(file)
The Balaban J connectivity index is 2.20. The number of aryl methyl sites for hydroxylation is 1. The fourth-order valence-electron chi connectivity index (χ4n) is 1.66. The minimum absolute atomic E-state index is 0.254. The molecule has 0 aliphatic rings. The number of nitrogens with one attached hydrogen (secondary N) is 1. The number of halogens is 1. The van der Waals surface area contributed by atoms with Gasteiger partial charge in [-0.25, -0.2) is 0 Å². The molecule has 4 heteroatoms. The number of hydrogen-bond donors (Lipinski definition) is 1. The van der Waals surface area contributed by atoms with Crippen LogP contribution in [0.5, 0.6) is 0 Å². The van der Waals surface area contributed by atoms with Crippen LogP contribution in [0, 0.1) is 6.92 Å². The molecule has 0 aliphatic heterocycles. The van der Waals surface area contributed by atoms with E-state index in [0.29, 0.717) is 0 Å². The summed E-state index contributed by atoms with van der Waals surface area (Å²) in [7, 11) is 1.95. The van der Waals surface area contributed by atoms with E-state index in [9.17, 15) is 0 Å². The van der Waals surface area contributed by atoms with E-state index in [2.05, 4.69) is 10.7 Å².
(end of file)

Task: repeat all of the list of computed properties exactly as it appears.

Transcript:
The Balaban J connectivity index is 2.20. The number of aryl methyl sites for hydroxylation is 1. The fourth-order valence-electron chi connectivity index (χ4n) is 1.66. The minimum absolute atomic E-state index is 0.254. The molecule has 0 aliphatic rings. The number of nitrogens with one attached hydrogen (secondary N) is 1. The number of halogens is 1. The van der Waals surface area contributed by atoms with Gasteiger partial charge in [-0.25, -0.2) is 0 Å². The molecule has 4 heteroatoms. The number of hydrogen-bond donors (Lipinski definition) is 1. The van der Waals surface area contributed by atoms with Crippen LogP contribution in [0.5, 0.6) is 0 Å². The van der Waals surface area contributed by atoms with Crippen LogP contribution in [0, 0.1) is 6.92 Å². The molecule has 0 aliphatic heterocycles. The van der Waals surface area contributed by atoms with E-state index in [0.29, 0.717) is 0 Å². The summed E-state index contributed by atoms with van der Waals surface area (Å²) in [7, 11) is 1.95. The van der Waals surface area contributed by atoms with E-state index in [9.17, 15) is 0 Å². The van der Waals surface area contributed by atoms with E-state index in [2.05, 4.69) is 10.7 Å².